Bottom Line-Creepy Hollow Gear’s motto is "By Ghost Hunters For Ghost Hunters." This IR light certainly had that in mind. A good quality, well made, affordable light. If you were not familiar with Paul Bradford and his site before, his gear and his forum are great sources for every paranormal investigator out there! Thanks Paul and safe travels on GHI!
Belfry Bat Detector
Belfry shown with 1/8" output
and optional LED
It is theorized that spirits may communicate using Infra-sound (<20Hz) or Ultra-Sound (>20kHz). Although neither range is within the human hearing spectrum, these frequencies are not only able to be "sensed" by humans, but may be able to be captured by audio recordings as they are harmonically mux’d up or down. That being said, it is then possible for manmade sounds to give false positives that are captured as EVP evidence. Although Infra-sonic detectors are very expensive, Ultra-Sonic detectors by way of Bat Detectors are somewhat affordable. Professional meters range from $500 to several thousand dollars.
I wanted to eliminate the possibility that manmade Ultra-sonic sounds contaminated an EVP, creating a false positive. So when I went looking for an affordable Bat Detector, it had to meet three criteria for the paranormal investigator. First, it had to detect sounds above 20kHz. Second, it had to built to take the abuse of field work. And last, it had to be affordable for the paranormal gadget junkie. What I found was the Belfry Bat Detector. A small handheld unit with recording outputs, as well as an LED visual.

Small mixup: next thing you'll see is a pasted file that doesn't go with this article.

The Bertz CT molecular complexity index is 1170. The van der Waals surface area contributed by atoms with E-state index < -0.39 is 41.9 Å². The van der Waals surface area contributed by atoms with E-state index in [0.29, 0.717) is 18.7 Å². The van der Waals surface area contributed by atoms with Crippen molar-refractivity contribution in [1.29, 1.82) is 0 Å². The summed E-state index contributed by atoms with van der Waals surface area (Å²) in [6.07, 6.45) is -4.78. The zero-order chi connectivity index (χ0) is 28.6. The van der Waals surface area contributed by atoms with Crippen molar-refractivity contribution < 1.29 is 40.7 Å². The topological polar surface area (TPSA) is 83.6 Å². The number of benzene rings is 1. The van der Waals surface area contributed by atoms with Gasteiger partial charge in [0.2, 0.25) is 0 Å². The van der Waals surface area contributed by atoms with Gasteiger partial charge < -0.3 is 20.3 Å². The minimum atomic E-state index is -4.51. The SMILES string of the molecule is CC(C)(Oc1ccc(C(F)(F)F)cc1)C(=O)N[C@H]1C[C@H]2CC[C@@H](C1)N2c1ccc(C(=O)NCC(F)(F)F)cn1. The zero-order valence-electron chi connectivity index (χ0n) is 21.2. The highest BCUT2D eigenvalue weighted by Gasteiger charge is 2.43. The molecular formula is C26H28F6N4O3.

Innovation= B from what I found so far, there is nothing this cheap that will handle this function.
Ease of use= B Again, this is simply a turn it on and stand back device. No tuning is required and the mic is omni-directional.
Quality= C+ Although the case is made of good quality kit plastic, the toggle switch and speaker have a somewhat cheap look and feel to them. I do not wish to determine if this will take a fall and will need to ensure it is on a solid surface and laying flat when used.
Price= C+ $65 for basic unit to $85 for the unit with 1/8" output and yellow LED indicator.